Friday, May 3, 2013

From the Author of "The Crown" and "The Chalice"

The Catholic Herald features this article by Nancy Bilyeau, the author of two historical fiction novels set in the reign of Henry VIII and featuring a young almost nun who has been cast out of her Dominican convent by the Dissolution of the Monasteries. I've read The Crown, but have also enjoyed Bilyeau's non-fiction essays describing the historical background of this era. This article exemplifies that pleasure :

I began my journey as a life-long Tudor history addict but fairly ignorant of the specifics of the religious orders. I had no spiritual agenda; I was raised by agnostic parents in the American Midwest. But after I learned a family secret when I was 19, I felt increasing curiosity about the Catholic Church. In the last month of her life, my grandmother told my mother that while she and my grandfather, Francis Aloysius O’Neill, babysat me as an infant, they took me to a priest in Chicago, Illinois, for baptism. The first priest they approached for baptism without the parents being present said no; the second one said yes. I was baptised in the Catholic Church but for nearly 20 years did not know it.

After university, I moved to New York City to work in the magazine business. Occasionally I found myself on Fifth Avenue in midtown and would slow down as I approached St Patrick’s Cathedral. I’d walk up the steps, push open the heavy doors, and slide inside to look at the magnificent 330ft-tall space. “Do I belong here?” I’d ask myself as I watched people light candles and pray.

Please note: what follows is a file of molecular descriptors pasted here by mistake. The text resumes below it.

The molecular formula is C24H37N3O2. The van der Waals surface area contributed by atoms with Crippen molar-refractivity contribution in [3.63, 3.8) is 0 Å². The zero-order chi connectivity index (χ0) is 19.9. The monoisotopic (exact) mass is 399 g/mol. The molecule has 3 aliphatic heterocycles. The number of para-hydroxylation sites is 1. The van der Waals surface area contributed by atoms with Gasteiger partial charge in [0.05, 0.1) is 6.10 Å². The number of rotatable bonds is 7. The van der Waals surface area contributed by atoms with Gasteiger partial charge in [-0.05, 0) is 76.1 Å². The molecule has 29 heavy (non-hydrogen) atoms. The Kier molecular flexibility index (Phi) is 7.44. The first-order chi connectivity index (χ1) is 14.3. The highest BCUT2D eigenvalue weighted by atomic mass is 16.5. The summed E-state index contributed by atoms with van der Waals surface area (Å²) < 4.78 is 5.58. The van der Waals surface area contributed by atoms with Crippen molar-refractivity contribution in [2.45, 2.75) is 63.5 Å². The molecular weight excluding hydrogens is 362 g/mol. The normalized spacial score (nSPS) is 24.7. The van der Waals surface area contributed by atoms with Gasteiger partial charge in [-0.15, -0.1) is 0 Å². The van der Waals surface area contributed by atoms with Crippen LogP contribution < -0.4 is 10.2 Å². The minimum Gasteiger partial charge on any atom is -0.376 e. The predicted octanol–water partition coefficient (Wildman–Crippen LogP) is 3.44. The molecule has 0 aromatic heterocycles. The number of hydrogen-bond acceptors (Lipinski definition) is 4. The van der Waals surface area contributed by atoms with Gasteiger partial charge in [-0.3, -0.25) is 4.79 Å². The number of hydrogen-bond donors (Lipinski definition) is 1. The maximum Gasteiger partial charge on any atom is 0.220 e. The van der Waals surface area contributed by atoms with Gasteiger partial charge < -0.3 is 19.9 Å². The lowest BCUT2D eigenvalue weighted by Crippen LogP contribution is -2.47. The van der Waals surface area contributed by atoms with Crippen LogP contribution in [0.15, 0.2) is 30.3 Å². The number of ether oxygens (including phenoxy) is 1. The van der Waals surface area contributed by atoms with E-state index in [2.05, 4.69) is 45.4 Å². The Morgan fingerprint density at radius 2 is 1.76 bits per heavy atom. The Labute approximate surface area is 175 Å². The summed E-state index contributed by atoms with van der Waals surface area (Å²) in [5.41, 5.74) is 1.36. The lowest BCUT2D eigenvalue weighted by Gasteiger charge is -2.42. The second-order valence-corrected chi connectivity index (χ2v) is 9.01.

Now, with a plan to write a historical thriller, I dived into my research of the Dissolution of the Monasteries. In most books on the reign of Henry VIII the refrain is the same: the numbers of monks, priests and nuns had dwindled by the 16th century, and many questions had already been raised about the abbeys’ financial and moral soundness. After the monasteries were closed and their occupants evicted, no one much cared, except for some rebels in a failed uprising in the north known as the Pilgrimage of Grace.

Two books that went deeper into the topic made me start to question that conventional wisdom: G W Bernard’s The King’s Reformation described the extreme brutality the king doled out to those who opposed him. It went beyond the executions of Sir Thomas More and Cardinal John Fisher – monks and friars who did not want to forsake the pope and swear an oath to Henry VIII as the head of the church were imprisoned, starved, hanged, beheaded and even carved into pieces. Eamon Duffy’s The Stripping of the Altars: Traditional Religion in England made a convincing argument that the Catholic faith was a vibrant and essential part of daily life when Henry VIII broke from Rome because he could not get an annulment from his first wife, Catherine of Aragon. Most significantly, by dissolving the monasteries the king was able to seize a colossal amount of money.

As with the book I recently reviewed, Treason, by Dena Hunt, Bilyeau's historical fiction has to be judged first for its qualities and effectiveness as a work of fiction. But their influence on readers' impressions of English history are also important--that's the great mixture of historical fiction, when it's well done. It can lead readers to nonfiction works to understand the background of the work, especially when the story seems to contradict the "conventional wisdom". And in the case of the English Reformation, either when dealing with the Dissolution of the Monasteries on the martyrdoms of Catholic priests during the reign of Elizabeth I, I think Supremacy and Survival: How Catholics Endured the English Reformation is a good introduction!

No comments:

Post a Comment